The term “simple pleasures” is quite the opposite of a distinctly defined political critique offering an alternative counterpoint or plan for the future. I wish the reading had gone into it more, but I am wondering whether one is an arguably more successful strategy in art-making than another? What about the work that suggests no definitive political critique, but only offers the simple pleasures? And is it possible to measure the success of these utopian artworks? To critique them? This brings into question the intent of the artist; if the intent is achieved, then logic says it must be considered a success. Is it enough to just put art out into the world and hope that it resonates with someone somewhere?
Apibal 02:00, 6 October 2011 (UTC)
When addressing utopian art, change and progress are inevitable topics of discussion. Where are we as a society? Where do we want to be? How do we get there? The problematic idea of progress in the 1970’s depicts how a society can fall into chaos and confusion, searching for positive and measurable change, incapable of directly confronting the frustrations caused by our lacking sense of unity, community, justice and nationalism. The issues raised in the 70’s including the oil crisis, race riots, rise in divorce levels, abandonment of inner cities, collapsing youth culture, and the rise of feminism creating an additional tension within communities, which led to the popularity and somewhat escapist genre of science fiction, made me think about how our current view on progress relates to our notion of utopia.
Today, the world is constantly under construction. Natural disasters, healthcare reform, economic depravity with little future promise. The Gulf spill and inevitable disappearing of resources, massive accumulation of debt, rise of reality television. Overwhelming technology wave that we allow to consume us with progressively more and younger people constantly being “hooked up,” creating a collapse of immediate social unity (however ironic). A standstill in the fine arts and the role of the artist, and the rapid decrease in the quality of Saturday morning cartoons. We are left as a people struggling to find relevance in art and searching for this measurable change. We are no longer satisfied with the art that complains about the world or simply points out unjust practices, but we also do not expect art to completely revolutionize the world anymore. Wochenklausur’s “art should…” statements reflect this, suggesting that through activism and agitation, we set modest goals with the more realistic potential of achieving them.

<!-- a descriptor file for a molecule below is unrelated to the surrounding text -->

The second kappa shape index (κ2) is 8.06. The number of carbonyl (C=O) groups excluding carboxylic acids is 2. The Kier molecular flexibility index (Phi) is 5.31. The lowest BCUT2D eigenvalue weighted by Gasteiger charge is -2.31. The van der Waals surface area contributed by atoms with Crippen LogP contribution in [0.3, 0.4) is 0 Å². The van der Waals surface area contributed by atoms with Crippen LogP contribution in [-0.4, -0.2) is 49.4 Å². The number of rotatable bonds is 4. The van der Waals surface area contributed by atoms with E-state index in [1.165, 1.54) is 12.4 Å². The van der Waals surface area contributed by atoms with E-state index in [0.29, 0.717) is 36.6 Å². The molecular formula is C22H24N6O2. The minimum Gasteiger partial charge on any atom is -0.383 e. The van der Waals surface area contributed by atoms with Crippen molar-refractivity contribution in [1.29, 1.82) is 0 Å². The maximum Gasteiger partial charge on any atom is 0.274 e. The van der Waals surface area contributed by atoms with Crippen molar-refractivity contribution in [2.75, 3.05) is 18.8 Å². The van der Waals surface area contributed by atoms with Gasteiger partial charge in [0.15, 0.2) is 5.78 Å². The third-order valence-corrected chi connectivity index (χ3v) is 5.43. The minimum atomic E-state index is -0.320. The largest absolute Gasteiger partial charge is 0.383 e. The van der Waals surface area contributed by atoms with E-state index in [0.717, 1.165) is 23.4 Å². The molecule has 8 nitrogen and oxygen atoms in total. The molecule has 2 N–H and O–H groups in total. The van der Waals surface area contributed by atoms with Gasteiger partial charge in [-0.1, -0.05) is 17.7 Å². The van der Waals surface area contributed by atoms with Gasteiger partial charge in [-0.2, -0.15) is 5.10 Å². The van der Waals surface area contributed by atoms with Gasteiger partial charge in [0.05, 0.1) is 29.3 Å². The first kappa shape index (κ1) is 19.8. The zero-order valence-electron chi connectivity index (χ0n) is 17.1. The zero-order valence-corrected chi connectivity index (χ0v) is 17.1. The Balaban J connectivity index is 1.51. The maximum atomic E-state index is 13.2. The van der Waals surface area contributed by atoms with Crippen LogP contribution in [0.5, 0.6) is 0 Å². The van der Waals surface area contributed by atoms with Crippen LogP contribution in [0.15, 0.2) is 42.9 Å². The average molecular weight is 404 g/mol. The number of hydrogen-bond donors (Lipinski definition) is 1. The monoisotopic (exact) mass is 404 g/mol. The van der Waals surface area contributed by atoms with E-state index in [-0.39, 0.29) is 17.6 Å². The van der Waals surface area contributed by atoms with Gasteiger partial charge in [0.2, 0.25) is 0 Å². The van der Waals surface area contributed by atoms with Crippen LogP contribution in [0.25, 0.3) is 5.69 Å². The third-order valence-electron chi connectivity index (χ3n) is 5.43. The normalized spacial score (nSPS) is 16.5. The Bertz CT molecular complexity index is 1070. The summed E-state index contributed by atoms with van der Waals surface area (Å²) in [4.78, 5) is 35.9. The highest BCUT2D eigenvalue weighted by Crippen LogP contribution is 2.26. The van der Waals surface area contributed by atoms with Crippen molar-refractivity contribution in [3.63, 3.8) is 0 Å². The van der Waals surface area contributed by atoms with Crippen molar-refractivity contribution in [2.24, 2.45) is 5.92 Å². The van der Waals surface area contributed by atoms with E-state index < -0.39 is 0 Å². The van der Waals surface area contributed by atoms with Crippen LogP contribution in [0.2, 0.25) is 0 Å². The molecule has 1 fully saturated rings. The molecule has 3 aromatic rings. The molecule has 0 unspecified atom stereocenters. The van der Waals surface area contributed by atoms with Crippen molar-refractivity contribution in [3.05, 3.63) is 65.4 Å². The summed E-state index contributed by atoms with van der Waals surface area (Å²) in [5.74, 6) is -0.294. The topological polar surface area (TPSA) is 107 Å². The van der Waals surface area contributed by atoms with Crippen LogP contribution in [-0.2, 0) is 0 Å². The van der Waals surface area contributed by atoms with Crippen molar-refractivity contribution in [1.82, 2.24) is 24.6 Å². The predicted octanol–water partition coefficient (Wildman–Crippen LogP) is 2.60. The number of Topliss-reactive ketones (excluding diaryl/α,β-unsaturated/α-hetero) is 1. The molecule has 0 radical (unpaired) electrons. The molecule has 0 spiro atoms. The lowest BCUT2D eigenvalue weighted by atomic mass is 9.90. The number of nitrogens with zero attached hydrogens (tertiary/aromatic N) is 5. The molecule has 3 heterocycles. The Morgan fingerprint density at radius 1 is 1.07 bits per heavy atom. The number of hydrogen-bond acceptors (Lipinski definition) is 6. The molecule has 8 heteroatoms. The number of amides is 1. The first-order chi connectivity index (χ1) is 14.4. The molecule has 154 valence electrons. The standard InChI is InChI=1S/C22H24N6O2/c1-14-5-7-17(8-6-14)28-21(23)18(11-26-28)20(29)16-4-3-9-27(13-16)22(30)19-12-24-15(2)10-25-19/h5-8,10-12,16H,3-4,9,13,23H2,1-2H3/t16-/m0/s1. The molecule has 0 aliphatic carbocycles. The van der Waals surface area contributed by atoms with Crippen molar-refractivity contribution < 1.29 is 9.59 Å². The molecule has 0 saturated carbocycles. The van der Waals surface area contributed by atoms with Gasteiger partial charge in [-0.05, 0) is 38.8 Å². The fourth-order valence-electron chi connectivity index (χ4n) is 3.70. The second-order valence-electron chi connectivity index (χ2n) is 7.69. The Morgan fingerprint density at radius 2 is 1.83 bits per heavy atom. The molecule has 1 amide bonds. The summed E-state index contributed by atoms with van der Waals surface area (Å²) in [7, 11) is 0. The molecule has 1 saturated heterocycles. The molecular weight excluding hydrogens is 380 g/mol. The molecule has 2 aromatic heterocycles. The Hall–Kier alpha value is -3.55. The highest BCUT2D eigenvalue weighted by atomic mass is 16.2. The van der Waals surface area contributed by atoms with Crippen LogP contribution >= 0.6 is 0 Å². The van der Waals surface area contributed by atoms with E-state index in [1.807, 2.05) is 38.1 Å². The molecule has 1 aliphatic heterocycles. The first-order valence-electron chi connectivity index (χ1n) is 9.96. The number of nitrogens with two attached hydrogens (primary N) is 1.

In the excerpts “Predicament of Contemporary Art” and “Art of the Possible,” an interesting tension is presented. The culture of the artist as rebellious and oppositional has been eliminated, steering us further away from conflict, even though we are increasingly removing ourselves from the confines of a museum, and addressing public space as one of the few remainders of identity and unmediated interaction. However, if creativity flourishes because of diversity, not consensus, then how do we reconcile this with our ambitions of a unified utopia? This is where the inherent totalitarianism surfaces. If we use creative, innovative, and active thought to see a glimpse of utopian ideals, then become satisfied and stagnant, settling into complacent happiness, the search for utopia creates a cycle—a direction, not a destination.
The most enjoyable part of the reading for me was the parallel between Joseph Beuys and Andy Warhol as oppositional representations of art practices because it was so precise and accurate. Both were active during the 1960’s, but with radically different approaches of creating work. Beuys plays the role of therapeutically-oriented, warm, active, and solution-based artist; Warhol plays the media-oriented, cold, passive, problem-based artist. If we’re talking metaphors, Beuys is a window, and Warhol is a mirror. Their philosophies, which can be summarized by the expressions “love of life” and “love of death,” are reflected in the methods and materials of their work. Beuys uses modest, human, everyday, mundane materials like fat, wax, felt, and brown paint (similar to Thomas Hirschhorn who does so to break down the artist’s ego and create accessibility to his work), and Warhol uses detached industrial processes, the narcissistic practice of photography, stark repetition and desensitization. This takes me back to one of the early statements in the reading; Wochenklausur writes, “Theoretically, there is no difference between artists who do their best to paint pictures, and those who do their best to solve social problems.” I suppose an artist is an artist is an artist, but I find that to be a lazy dismissal of an otherwise exciting and provocative sentiment. I believe there is a difference between these two artists, but not on the evaluative level. (How can you measure success anyway?) Apibal 02:00, 6 October 2011 (UTC)really nice!